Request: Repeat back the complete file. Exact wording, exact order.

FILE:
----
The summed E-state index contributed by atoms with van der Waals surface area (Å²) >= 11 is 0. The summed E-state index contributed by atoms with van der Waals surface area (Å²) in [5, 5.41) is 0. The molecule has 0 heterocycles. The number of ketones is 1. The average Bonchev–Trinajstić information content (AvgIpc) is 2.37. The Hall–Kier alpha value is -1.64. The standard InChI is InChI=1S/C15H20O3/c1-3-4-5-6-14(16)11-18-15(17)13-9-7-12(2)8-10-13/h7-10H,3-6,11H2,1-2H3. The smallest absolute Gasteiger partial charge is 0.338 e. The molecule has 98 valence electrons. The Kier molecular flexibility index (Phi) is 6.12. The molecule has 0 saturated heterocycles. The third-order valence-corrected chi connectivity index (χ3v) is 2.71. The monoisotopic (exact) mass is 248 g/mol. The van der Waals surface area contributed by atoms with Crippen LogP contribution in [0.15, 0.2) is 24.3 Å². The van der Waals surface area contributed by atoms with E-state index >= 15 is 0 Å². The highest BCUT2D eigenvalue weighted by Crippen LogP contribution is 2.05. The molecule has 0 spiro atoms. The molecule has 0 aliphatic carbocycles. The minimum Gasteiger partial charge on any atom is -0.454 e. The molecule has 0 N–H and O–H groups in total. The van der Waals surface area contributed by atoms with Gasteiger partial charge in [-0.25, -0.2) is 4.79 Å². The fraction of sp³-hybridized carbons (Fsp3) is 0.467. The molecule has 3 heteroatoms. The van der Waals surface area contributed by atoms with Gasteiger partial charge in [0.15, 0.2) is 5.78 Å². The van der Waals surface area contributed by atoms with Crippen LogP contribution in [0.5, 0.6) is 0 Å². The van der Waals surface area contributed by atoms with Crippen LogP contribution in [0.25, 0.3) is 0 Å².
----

The summed E-state index contributed by atoms with van der Waals surface area (Å²) >= 11 is 0. The summed E-state index contributed by atoms with van der Waals surface area (Å²) in [5, 5.41) is 0. The molecule has 0 heterocycles. The number of ketones is 1. The average Bonchev–Trinajstić information content (AvgIpc) is 2.37. The Hall–Kier alpha value is -1.64. The standard InChI is InChI=1S/C15H20O3/c1-3-4-5-6-14(16)11-18-15(17)13-9-7-12(2)8-10-13/h7-10H,3-6,11H2,1-2H3. The smallest absolute Gasteiger partial charge is 0.338 e. The molecule has 98 valence electrons. The Kier molecular flexibility index (Phi) is 6.12. The molecule has 0 saturated heterocycles. The third-order valence-corrected chi connectivity index (χ3v) is 2.71. The monoisotopic (exact) mass is 248 g/mol. The van der Waals surface area contributed by atoms with Crippen LogP contribution in [0.15, 0.2) is 24.3 Å². The van der Waals surface area contributed by atoms with E-state index >= 15 is 0 Å². The highest BCUT2D eigenvalue weighted by Crippen LogP contribution is 2.05. The molecule has 0 spiro atoms. The molecule has 0 aliphatic carbocycles. The minimum Gasteiger partial charge on any atom is -0.454 e. The molecule has 0 N–H and O–H groups in total. The van der Waals surface area contributed by atoms with Gasteiger partial charge in [-0.25, -0.2) is 4.79 Å². The fraction of sp³-hybridized carbons (Fsp3) is 0.467. The molecule has 3 heteroatoms. The van der Waals surface area contributed by atoms with Gasteiger partial charge in [0.15, 0.2) is 5.78 Å². The van der Waals surface area contributed by atoms with Crippen LogP contribution in [0.5, 0.6) is 0 Å². The van der Waals surface area contributed by atoms with Crippen LogP contribution in [0.25, 0.3) is 0 Å².